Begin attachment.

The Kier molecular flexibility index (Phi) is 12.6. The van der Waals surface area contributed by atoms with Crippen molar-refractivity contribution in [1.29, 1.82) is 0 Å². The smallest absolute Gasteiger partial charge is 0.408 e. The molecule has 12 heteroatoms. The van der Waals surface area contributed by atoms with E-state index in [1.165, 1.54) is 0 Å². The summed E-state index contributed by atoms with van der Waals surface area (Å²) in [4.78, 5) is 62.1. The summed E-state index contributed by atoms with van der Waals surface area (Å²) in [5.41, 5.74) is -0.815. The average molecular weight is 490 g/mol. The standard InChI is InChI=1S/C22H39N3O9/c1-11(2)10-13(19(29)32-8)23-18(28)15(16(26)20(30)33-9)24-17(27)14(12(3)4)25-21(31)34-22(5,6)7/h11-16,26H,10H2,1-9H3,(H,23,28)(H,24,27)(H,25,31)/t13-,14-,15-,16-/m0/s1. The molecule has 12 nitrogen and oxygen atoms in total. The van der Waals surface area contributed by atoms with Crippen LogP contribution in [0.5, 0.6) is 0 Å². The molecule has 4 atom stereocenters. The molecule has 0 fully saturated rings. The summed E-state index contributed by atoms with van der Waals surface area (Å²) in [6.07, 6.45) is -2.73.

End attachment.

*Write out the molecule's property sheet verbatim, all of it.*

The Kier molecular flexibility index (Phi) is 12.6. The van der Waals surface area contributed by atoms with Crippen molar-refractivity contribution in [1.29, 1.82) is 0 Å². The smallest absolute Gasteiger partial charge is 0.408 e. The molecule has 12 heteroatoms. The van der Waals surface area contributed by atoms with E-state index in [1.165, 1.54) is 0 Å². The summed E-state index contributed by atoms with van der Waals surface area (Å²) in [4.78, 5) is 62.1. The summed E-state index contributed by atoms with van der Waals surface area (Å²) in [5.41, 5.74) is -0.815. The average molecular weight is 490 g/mol. The standard InChI is InChI=1S/C22H39N3O9/c1-11(2)10-13(19(29)32-8)23-18(28)15(16(26)20(30)33-9)24-17(27)14(12(3)4)25-21(31)34-22(5,6)7/h11-16,26H,10H2,1-9H3,(H,23,28)(H,24,27)(H,25,31)/t13-,14-,15-,16-/m0/s1. The molecule has 12 nitrogen and oxygen atoms in total. The van der Waals surface area contributed by atoms with Crippen LogP contribution in [0.5, 0.6) is 0 Å². The molecule has 4 atom stereocenters. The molecule has 0 fully saturated rings. The summed E-state index contributed by atoms with van der Waals surface area (Å²) in [6.07, 6.45) is -2.73.